Exploring India’s Foreign Policy Debates
Among the most contested questions in Indian foreign policy today are those related to the extent and type of power that India should use to project itself internationally. Should India rely on military, economic or ideational power? How should Indian policymakers make trade-offs between military, economic and normative objectives? What mechanisms does India prefer for global leadership?
Deepa Ollapally and Rajesh Rajagopalan of the Rising Powers Initiative have classified India’s domestic debates about the country’s foreign policy into three main schools of thought: hyper-power, national-power and liberal power proponents.
The hyper-power proponents view military power as not only a means to an end, but as an end in and of itself. They claim that extensive military power is a necessary component of India’s greatness. This is a minority perspective. National-power proponents also advocate greater military strength and expenditures, but they view them as means of achieving other goals. Finally, the proponents of the liberal power perspective argue that hard power is not an effective means of projecting India’s influence abroad, and that trade and diplomacy should be relied on instead.
Understanding these different perspectives sheds light on the complexities of major foreign policy issues in India. For example, the extent of India’s ambitions in its home region, South Asia, is contested. One view is that India should be satisfied with a level of military capabilities that guarantees New Delhi security by ensuring that India would prevail in a conflict with any of its neighbors, should such a conflict arise. A more ambitious view is that New Delhi should not be satisfied with security alone and should instead seek to exercise influence over its neighbors. On the other hand, there are skeptics who not only question the effectiveness of relying on hard power and military force, but also challenge it on moral grounds. Most key actors express support for a multilateral approach in India’s external relations, but in practice New Delhi has often chosen to act through bilateral mechanisms.
In the economic realm, the debates within India pertain not to the desirability of free market reforms, but to their pace and extent. On international economic policy, the main debate within India is between those who argue that India should act as a global power, and those who believe it should act more as a developing country. The proponents of the former view emphasize economic growth and view it as a means of international power projection. They favor international economic openness, achieved in part through free trade agreements. The other camp believe that India, as a developing country, should prioritize protecting the most vulnerable segments of its population, promote equality, and/or preserve India’s autonomy. They are more inward-looking and likely to be skeptical of international economic integration.
In addition to these contemporary debates, there is also a perceived shift in the overall nature of India’s foreign policymaking over time. This argument holds that India’s foreign policymaking was largely driven by normative considerations in the post-independence period. The ideals that guided policymaking then included anti-imperialism, nonalignment, and Third World solidarity. Two key events undermined this approach: the 1962 war with China and the end of the Cold War. These events underlined the shift over time to a more realpolitik outlook, though this new sentiment has not taken deep roots across the board and remains open to challenge.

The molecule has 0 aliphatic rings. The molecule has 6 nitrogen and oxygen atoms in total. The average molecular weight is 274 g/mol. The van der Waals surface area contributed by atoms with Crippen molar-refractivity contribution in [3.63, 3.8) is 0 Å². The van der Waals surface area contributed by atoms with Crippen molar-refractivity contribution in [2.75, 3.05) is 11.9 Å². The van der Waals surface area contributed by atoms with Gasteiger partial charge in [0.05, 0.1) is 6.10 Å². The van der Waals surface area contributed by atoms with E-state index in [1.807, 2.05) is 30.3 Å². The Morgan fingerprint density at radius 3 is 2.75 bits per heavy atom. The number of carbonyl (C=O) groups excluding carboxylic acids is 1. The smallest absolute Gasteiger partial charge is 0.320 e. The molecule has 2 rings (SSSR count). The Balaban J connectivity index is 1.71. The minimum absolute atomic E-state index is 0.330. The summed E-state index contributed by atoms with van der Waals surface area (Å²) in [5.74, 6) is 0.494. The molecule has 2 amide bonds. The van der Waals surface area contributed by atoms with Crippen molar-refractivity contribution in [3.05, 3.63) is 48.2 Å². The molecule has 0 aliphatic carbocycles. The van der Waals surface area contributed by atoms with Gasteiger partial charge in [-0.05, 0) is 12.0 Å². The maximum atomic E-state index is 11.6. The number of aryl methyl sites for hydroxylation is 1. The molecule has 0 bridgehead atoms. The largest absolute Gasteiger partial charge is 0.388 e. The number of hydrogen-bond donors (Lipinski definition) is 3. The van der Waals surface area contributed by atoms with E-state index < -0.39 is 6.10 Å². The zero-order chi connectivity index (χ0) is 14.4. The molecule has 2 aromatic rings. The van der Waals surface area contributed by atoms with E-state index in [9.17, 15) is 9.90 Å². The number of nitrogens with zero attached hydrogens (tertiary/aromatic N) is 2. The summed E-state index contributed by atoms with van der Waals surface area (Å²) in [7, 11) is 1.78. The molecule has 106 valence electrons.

Where is Indian Foreign Policy Headed?
Even though notable foreign policy debates and areas of disagreement do exist within India, the foreign policy scene is also characterized by a high degree of ambiguity.
One possible explanation of this perceived ambiguity is that India is biding its time. Its capabilities are on the rise due to India’s sustained high rates of economic development. It is likely that New Delhi will be in a stronger position to resolve its international disputes in the near future than it is now. Consequently, India is waiting in order to present a more clearly defined and ambitious foreign policy at the optimal moment.
The alternative explanation centers on the role of bureaucratic politics. India’s civil service is large and made up of career civil servants. The size of the bureaucracy increases the importance of debates within the government, as opposed to debates between officials and outside actors. Meanwhile, the career civil service system limits the links between government and the private sector.
Although the future trajectory of India’s foreign policy may seem unclear, we have begun to identify the main dimensions of its debates. This has been an ongoing endeavor within the Rising Powers Initiative, which has held a series of events to explore this theme. We invite you to join the discussion.
Dr. Nikola Mirilovic is a Postdoctoral Research Associate and Professorial Lecturer at the Sigur Center for Asian Studies, The George Washington University.